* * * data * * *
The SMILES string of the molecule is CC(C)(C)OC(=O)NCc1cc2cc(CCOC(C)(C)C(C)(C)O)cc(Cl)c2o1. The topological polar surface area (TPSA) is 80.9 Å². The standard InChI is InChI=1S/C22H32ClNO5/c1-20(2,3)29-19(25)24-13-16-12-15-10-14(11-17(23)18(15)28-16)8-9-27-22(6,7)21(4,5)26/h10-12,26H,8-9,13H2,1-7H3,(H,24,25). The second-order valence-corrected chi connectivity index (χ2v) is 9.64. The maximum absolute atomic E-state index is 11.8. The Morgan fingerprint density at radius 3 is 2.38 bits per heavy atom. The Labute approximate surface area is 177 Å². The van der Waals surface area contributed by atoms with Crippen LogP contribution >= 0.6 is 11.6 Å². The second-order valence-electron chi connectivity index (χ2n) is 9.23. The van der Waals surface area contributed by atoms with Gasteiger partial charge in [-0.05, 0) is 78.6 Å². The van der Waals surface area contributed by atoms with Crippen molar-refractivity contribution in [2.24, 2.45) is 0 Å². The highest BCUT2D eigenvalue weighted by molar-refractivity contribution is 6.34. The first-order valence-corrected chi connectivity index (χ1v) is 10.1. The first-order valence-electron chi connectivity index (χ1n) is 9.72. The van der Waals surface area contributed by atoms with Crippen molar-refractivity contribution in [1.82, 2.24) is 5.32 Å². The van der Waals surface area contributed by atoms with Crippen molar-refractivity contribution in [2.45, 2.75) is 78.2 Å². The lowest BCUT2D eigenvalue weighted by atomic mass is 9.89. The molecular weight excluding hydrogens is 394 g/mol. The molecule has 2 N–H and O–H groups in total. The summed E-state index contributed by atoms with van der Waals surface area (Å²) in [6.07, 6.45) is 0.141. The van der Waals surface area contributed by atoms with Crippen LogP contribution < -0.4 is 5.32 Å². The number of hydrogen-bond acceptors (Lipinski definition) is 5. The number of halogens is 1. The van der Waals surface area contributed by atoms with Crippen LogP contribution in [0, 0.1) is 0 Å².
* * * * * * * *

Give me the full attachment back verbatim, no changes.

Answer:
The SMILES string of the molecule is CC(C)(C)OC(=O)NCc1cc2cc(CCOC(C)(C)C(C)(C)O)cc(Cl)c2o1. The topological polar surface area (TPSA) is 80.9 Å². The standard InChI is InChI=1S/C22H32ClNO5/c1-20(2,3)29-19(25)24-13-16-12-15-10-14(11-17(23)18(15)28-16)8-9-27-22(6,7)21(4,5)26/h10-12,26H,8-9,13H2,1-7H3,(H,24,25). The second-order valence-corrected chi connectivity index (χ2v) is 9.64. The maximum absolute atomic E-state index is 11.8. The Morgan fingerprint density at radius 3 is 2.38 bits per heavy atom. The Labute approximate surface area is 177 Å². The van der Waals surface area contributed by atoms with Crippen LogP contribution >= 0.6 is 11.6 Å². The second-order valence-electron chi connectivity index (χ2n) is 9.23. The van der Waals surface area contributed by atoms with Gasteiger partial charge in [-0.05, 0) is 78.6 Å². The van der Waals surface area contributed by atoms with Crippen molar-refractivity contribution in [2.24, 2.45) is 0 Å². The highest BCUT2D eigenvalue weighted by molar-refractivity contribution is 6.34. The first-order valence-corrected chi connectivity index (χ1v) is 10.1. The first-order valence-electron chi connectivity index (χ1n) is 9.72. The van der Waals surface area contributed by atoms with Crippen molar-refractivity contribution in [1.82, 2.24) is 5.32 Å². The van der Waals surface area contributed by atoms with Crippen molar-refractivity contribution in [2.45, 2.75) is 78.2 Å². The lowest BCUT2D eigenvalue weighted by atomic mass is 9.89. The molecular weight excluding hydrogens is 394 g/mol. The molecule has 2 N–H and O–H groups in total. The summed E-state index contributed by atoms with van der Waals surface area (Å²) in [6.07, 6.45) is 0.141. The van der Waals surface area contributed by atoms with Crippen LogP contribution < -0.4 is 5.32 Å². The number of hydrogen-bond acceptors (Lipinski definition) is 5. The number of halogens is 1. The van der Waals surface area contributed by atoms with Crippen LogP contribution in [0, 0.1) is 0 Å².